With adoption it can be hard to bond with the unborn child. You bond with an idea of being a parent. You may have names picked out and a great relationship with the birth parents… but you still fear that adoption being disrupted. In our first match, we put ourselves fully into that match. When we saw family members treating us different from siblings that were also expecting; we were hurt. But, for them, the match wasn’t real. The baby wasn’t here yet, there was no guarantee. We wanted to celebrate our excitement, but they were afraid. We had to speak up. We now understand that it wasn’t their lack of excitement for us, but that they were protecting themselves in the chance it didn’t go through. Of course, our first match did fall through and we felt like that would just support their cause of not being excited if we got matched again. It’s like a miscarriage, in the sense that you don’t know what could happen. But should the “what if’s” cause you to avoid attachment? WHAT IF it does go through? Then you haven’t prepared or mentally bonded with that baby?

So when we did get matched again, we were terrified. But Ezra’s first mother knew about our first failed match, she understood my need to be up front about everything and clarify our expectations and us to understand her expectations so that the match could be a success. After we got that out of the way, I was able to cautiously bond. I was still scared, all the way up until he was born. But, I also was afraid for her. Afraid Ezra’s expecting mom was hurting. Afraid she would regret her decision. See, the beauty in bonding with Ezra before he was born, was that I also bonded with her. She is an amazing, strong woman that chose life for her son. She chose to be the best mom she could be to him and to her other 2 children by placing him for adoption. I am so glad I didn’t allow my first failed adoption to result in shutting my emotions down when we moved forward with trying again.

When Ezra was born, we stayed a couple days in the hospital with him and them. We did not invite family, but we were on the phone a lot, talking to family and texting pictures. When we got home, our immediate family came to visit in the days ahead. Those family members that struggled to bond and show excitement fell in love immediately. Their fear of the unknown vanished when they held our little 6 pounds of perfection.

The best part is seeing our older son, Isaac, with Ezra. When Ezra was about 2 or 3 months old, I was talking to Isaac and I said “I can’t believe he’s ours. He really feels like he is OURS.” Isaac said “duh, that’s because he is. He’s my brother.”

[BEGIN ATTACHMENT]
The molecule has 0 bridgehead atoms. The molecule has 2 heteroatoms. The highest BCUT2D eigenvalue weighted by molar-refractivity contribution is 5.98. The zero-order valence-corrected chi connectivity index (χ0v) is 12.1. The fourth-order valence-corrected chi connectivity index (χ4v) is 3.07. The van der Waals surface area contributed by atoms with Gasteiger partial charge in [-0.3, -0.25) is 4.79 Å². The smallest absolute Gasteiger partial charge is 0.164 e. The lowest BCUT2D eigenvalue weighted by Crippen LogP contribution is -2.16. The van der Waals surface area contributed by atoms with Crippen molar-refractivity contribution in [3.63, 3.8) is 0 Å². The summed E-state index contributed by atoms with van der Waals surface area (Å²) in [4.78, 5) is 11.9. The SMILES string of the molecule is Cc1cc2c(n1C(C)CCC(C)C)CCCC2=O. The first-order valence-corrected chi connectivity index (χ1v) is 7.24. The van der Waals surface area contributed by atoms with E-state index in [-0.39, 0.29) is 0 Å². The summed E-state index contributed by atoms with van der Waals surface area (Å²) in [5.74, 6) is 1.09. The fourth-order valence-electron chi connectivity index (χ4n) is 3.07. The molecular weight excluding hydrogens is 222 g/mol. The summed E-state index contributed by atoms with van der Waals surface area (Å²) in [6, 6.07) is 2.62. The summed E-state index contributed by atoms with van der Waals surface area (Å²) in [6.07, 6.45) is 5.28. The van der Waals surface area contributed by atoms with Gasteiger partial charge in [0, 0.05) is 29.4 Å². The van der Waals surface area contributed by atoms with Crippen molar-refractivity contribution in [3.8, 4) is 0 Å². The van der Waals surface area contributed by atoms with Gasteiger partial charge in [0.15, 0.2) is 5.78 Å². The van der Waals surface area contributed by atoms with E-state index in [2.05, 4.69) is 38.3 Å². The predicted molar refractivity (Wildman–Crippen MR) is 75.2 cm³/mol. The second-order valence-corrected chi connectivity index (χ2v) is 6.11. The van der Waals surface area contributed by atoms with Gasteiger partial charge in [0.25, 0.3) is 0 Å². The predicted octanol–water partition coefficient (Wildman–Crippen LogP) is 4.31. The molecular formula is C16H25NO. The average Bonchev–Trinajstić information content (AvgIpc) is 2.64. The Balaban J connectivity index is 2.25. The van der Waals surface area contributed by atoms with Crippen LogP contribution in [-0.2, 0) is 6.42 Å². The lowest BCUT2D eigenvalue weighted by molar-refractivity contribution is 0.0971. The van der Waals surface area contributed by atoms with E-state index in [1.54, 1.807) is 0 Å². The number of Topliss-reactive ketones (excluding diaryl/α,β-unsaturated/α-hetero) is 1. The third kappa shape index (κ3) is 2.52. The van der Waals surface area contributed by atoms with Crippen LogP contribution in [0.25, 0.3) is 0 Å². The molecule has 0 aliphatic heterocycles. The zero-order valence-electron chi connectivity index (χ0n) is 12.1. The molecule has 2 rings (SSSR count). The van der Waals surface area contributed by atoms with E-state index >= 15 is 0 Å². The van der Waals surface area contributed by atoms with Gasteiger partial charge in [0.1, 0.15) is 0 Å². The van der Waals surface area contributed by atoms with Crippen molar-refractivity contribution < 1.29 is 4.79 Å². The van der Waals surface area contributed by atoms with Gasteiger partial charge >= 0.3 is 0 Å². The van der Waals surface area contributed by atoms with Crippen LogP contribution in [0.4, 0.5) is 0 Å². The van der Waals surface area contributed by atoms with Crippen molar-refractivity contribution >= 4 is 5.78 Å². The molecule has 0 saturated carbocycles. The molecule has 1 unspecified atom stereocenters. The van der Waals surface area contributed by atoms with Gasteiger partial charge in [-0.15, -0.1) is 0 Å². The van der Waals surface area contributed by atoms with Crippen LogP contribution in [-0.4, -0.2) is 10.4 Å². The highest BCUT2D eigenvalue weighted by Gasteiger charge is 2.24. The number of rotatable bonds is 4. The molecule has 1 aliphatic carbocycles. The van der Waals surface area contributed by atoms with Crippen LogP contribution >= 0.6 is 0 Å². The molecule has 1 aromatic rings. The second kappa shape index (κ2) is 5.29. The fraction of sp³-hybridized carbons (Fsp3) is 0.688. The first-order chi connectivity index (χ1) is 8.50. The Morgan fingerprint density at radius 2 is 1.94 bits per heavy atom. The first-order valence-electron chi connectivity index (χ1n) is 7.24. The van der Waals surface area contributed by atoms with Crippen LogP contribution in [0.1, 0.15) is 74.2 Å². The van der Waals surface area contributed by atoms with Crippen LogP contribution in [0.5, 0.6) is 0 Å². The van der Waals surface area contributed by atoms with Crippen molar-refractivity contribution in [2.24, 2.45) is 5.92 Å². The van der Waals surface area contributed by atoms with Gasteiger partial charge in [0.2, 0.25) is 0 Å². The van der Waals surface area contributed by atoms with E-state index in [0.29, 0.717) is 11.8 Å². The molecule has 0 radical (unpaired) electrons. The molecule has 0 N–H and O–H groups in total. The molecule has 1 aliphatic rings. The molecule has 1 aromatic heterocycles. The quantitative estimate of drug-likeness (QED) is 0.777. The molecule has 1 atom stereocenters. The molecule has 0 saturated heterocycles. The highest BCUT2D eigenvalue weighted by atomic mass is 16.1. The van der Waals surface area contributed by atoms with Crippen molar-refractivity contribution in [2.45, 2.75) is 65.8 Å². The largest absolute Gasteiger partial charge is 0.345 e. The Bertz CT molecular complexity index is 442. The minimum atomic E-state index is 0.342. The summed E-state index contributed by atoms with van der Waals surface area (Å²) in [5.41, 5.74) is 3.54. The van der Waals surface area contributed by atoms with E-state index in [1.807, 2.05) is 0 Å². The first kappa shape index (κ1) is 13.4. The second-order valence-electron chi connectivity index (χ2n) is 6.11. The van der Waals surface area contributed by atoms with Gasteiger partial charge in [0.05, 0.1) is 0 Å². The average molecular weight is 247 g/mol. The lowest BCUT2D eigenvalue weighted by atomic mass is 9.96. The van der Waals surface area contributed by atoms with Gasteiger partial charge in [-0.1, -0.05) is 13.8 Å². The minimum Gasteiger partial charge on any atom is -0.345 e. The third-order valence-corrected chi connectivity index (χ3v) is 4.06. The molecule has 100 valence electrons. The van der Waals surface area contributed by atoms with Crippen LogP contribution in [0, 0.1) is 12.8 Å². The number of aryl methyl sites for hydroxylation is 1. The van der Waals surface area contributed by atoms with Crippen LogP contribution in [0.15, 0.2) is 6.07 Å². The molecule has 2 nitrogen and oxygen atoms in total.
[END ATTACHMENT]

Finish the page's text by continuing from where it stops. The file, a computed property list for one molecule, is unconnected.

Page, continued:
Follow Up to TV Premier

Follow Up to TV Premier

“I’m Having Their Baby”

Sarah Baker | June 25, 2013 | 03:02 PM

tvshow sonogram picI don’t even know where to begin. An hour long show (43 minutes with commercials) is hardly enough time to accurately portray a 7 month long relationship during a pregnancy with the many ups and downs and emotions that go with adoption. The show title “I’m Having Their Baby”, implies something entirely different than what it is. It sounds like a show about surrogacy… or that these expecting mothers are required to place their child for adoption to the couple they have chosen.

Obviously that’s not what happened in our story. If you haven’t watched, here is the link to our episode: http://im-having-their-baby.oxygen.com/blogs/premiere-full-episode . If you did watch, here’s the recap: Mike, the father, was against the adoption, but developed a close bond with us, the adoption fell apart (we did not back out as the show implies), Tory picked another family, then Tory decided after delivering to parent her baby girl, now she and Mike are engaged.

It was very painful to watch the show and relive those emotions… but what started as pain, turned to anger while watching. We agreed to do the show because we wanted to support Tory in her decision to film her story. She decided to do it to show women the beauty of adoption, opposed to choosing abortion. We wanted to share our journey with her and show our friendship and the ups and downs of adoption in hopes that other adoptive families could learn from our experience. Unfortunately, the show had to make cuts and edit scenes down. What we didn’t anticipate though that those edits would tell the portion of the story they wanted to be told. It was not accurate in telling the truth of our journey. It focused primarily on the birth father wanting to keep the baby and the pain we all were putting him through. It didn’t focus at all on the friendship we had with him, other than a small glimpse when he and my husband Joe had a good man to man talk about the adoption.